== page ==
Mexican Sugar Skulls Are the Colorful, Spooky Way to Honor Ancestors

Many of us have seen the brightly colored sugar skulls that pop up in Latino neighborhoods and shops around Halloween time. I remember making them in art class in grade school and loving their bright colors and spooky yet celebratory appearance. These Mexican sugar skulls are one of the most central parts of the Mexican holiday Day of the Dead, or Día de los Muertos, and they're more than just eccentric decor!

What Is the Day of the Dead?

Anyone who's seen the movie Coco knows that the Day of the Dead is a huge part of Mexican culture. This holiday is all about honoring one's loved ones who have passed away, and setting aside space and time to welcome them back to the land of the living for a few days of the year.

During these days, there are Day of the Dead celebrations throughout Mexico, involving a parade, singing, and visiting altars, called ofrendas in Spanish, which are specially made to honor the deceased loved ones in mind.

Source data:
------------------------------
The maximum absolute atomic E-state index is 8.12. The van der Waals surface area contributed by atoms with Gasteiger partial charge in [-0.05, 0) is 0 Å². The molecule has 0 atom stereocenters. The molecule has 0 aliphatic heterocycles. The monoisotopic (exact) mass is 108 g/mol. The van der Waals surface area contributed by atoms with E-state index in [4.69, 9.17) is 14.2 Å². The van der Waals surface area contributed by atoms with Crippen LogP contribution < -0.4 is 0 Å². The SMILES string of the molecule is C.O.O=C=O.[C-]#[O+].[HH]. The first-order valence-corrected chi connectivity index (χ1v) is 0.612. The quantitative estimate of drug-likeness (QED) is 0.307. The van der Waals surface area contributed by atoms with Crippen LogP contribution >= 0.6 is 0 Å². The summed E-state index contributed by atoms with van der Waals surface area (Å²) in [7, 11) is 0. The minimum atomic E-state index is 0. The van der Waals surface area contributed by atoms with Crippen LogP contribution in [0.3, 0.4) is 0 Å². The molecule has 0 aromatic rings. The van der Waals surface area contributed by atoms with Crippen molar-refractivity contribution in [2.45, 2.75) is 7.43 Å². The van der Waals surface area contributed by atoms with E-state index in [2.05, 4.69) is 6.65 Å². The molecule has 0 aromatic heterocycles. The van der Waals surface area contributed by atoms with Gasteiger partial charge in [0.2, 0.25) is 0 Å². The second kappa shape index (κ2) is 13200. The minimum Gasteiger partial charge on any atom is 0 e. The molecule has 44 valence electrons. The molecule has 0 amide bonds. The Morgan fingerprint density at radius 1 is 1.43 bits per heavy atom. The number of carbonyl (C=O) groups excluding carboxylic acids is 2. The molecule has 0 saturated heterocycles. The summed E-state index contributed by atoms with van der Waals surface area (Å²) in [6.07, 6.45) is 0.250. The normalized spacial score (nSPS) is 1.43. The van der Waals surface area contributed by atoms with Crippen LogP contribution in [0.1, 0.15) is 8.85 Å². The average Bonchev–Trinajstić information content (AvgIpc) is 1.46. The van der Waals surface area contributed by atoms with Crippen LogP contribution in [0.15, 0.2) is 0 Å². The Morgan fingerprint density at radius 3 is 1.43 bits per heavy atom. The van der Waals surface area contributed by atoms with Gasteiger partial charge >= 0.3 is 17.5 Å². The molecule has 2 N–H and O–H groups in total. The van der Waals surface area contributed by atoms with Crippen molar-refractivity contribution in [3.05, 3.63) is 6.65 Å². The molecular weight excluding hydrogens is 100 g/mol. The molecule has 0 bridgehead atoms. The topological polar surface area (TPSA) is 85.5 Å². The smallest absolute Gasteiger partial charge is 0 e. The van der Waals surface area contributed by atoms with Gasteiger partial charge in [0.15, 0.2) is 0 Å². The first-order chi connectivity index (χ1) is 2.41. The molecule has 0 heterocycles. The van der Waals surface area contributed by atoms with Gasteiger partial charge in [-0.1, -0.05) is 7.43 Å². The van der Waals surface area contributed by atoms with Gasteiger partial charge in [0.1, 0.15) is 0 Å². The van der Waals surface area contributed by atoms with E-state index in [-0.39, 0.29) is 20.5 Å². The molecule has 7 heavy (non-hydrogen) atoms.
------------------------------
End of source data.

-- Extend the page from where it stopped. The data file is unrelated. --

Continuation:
The ofrenda has many elements, some of the most important being pictures of the deceased, marigolds, candles, and traditional food and drink like pan de muerto and mezcal. In Mexico and in Mexican-American neighborhoods in the U.S., one can find altars in the homes and cemeteries during Día de Muerto, which is celebrated on November 2nd, although some consider October 31st and November 1st to be part of it as well.

One of the most important parts of this Mexican holiday is sugar skull art, called alfeñique, which can take the form of skulls, skeletons, crosses, coffins and animals. These colorful sugar sculptures are a way to celebrate the lives of those who have passed, and they add a beautiful, unique touch to the Day of the Dead decor.

Mexican Sugar Skull

Mexican sugar skull
Lydia Greene

Day of the Dead sugar skulls, or Calaveras de azucar in Spanish, are another essential part of an altar. They're essentially mini human skulls made of sugar and decorated with colors and designs. These skulls are often adorned with the name of the deceased on the forehead, as another way to welcome him or her.

These DIY skulls are typically made from meringue powder, egg whites, granulated sugar, water, a sugar skull mold, royal icing, and food coloring. The ingredients can be found on Amazon or in grocery stores, for anyone looking to make their own sugar skull.

The mold size depends on whether you're making a small sugar skull or a large sugar skull, and the food coloring can be any amount of bright colors to decorate this Mexican skull. Here's how to make your own sugar skulls to get into the spirit of the Day of the Dead!?

Related Videos